A good way to find out what a cell is doing—whether it is growing out of control as in cancers, or is under the control of an invading virus, or is simply going about the routine business of a healthy cell—is to look at its gene expression. Though a vast majority of cells in an organism all contain the same genes, how those genes are expressed is what gives rise to different cell types—the difference between a muscle cell and a neuron, for example.
In the last decade, technologies to measure gene expression in individual cells have revolutionized biology. No longer do biologists need to average out gene expression over many cells within tissues; now they can detect which genes are active in each cell at any time.
Computational power has struggled to keep up with this explosion of data, however. For example, a single experiment can look at 100,000 cells and measure information from hundreds of thousands of transcripts (fragments of RNA produced when a gene is active), resulting in tens of billions of sequenced fragments. Genomic data from single-cell sequencing can take up terabytes of space and take hours or days to process on large computing servers.
Now, a new software tool enables the processing of large sets of genomic data in about 30 minutes, using the computing power of an average laptop. Like a Swiss Army knife, the tool can be used in myriad ways for different biological needs, and will help ensure the reproducibility of scientific studies.
The tool, which is available online and open for anyone to use, now is being adapted by another research team to study the SARS-CoV-2 virus in samples collected from screening tests.
The research was conducted as a collaboration between the laboratory of Lior Pachter (BS ’94), Bren Professor of Computational Biology and Computing and Mathematical Sciences, and Páll Melsted, professor of computer science at the University of Iceland. Melsted is a co-first author along with graduate student Sina Booeshaghi (MS ’19). A paper describing the research appears in the journal Nature Biotechnology on April 1, 2021.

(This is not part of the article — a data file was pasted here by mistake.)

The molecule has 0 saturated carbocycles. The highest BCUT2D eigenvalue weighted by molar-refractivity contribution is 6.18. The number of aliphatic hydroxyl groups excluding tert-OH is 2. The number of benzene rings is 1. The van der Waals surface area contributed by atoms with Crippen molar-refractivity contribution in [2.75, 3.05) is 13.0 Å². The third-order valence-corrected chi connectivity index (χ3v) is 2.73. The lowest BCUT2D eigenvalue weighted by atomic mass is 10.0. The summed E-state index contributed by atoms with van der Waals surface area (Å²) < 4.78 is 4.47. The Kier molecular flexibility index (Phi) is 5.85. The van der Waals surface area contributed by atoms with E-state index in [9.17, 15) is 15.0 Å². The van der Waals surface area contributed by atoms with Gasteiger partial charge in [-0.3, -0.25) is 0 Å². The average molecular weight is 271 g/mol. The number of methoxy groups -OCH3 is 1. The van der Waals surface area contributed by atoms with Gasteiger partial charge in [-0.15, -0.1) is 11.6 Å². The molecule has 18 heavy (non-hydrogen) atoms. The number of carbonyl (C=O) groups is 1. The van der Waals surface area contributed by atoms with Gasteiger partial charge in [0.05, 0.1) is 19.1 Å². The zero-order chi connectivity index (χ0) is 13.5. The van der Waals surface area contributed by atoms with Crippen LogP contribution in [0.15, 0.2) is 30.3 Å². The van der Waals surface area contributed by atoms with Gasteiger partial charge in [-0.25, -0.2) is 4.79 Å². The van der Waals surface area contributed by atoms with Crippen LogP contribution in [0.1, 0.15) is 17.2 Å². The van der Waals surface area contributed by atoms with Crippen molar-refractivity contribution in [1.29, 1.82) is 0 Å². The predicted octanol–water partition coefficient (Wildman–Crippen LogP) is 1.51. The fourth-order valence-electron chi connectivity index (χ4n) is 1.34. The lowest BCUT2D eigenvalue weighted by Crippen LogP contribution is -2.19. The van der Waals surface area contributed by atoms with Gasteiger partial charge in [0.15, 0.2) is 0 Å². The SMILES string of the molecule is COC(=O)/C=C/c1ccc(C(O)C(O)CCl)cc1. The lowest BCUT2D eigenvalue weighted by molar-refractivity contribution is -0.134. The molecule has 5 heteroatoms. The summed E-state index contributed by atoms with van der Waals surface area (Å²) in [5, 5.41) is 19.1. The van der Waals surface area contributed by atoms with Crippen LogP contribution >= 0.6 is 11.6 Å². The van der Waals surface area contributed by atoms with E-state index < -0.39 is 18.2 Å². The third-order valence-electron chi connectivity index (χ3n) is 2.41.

“There are many examples of different groups using different technologies to study the same tissues, for example, the brain,” says Booeshaghi. “Processing all of this data with the same engine—our technique—facilitates integrating the data. Our tool is fast, efficient, and allows for easy reprocessing, which is very important for consistency and reproducibility in science.”
Developing this complex software tool “in-house” was important for it to actually address potential users’ concerns, because the potential users were right there in the lab.
“The interdisciplinarity of our team was crucial to conceiving of and executing this project,” says Pachter. “There are people in the lab who are computer scientists, biologists, engineers. Sina is in the mechanical engineering department and brings the perspective of his design background and engineering; Páll has a strong background in theoretical computer science and software engineering.”
The ease-of-use, low cost, and modularity of these tools will enable consistent and reproducible preprocessing of genomic data for large consortiums such as the Human Cell Atlas and the Brain Initiative Cell Census Network.
Reference: “Modular, efficient and constant-memory single-cell RNA-seq preprocessing” by Páll Melsted, A. Sina Booeshaghi, Lauren Liu, Fan Gao, Lambda Lu, Kyung Hoi (Joseph) Min, Eduardo da Veiga Beltrame, Kristján Eldjárn Hjörleifsson, Jase Gehring and Lior Pachter, 1 April 2021, Nature Biotechnology.
The paper is titled “Modular, fast, and constant-memory pre-processing of single-cell RNA-seq data.” In addition to Melsted, Booeshaghi, and Pachter, additional co-authors are undergraduate Lauren Liu, bioinformatics director Fan Gao, graduate student Lambda Lu, former undergraduate Joseph Min (BS ’20), graduate student Eduardo da Veiga Beltrame, former graduate student Kristján Eldjárn Hjörleifsson, and postdoctoral scholar Jase Gehring. Funding was provided by the Beckman Institute Caltech Bioinformatics Resource Center and the National Institutes of Health.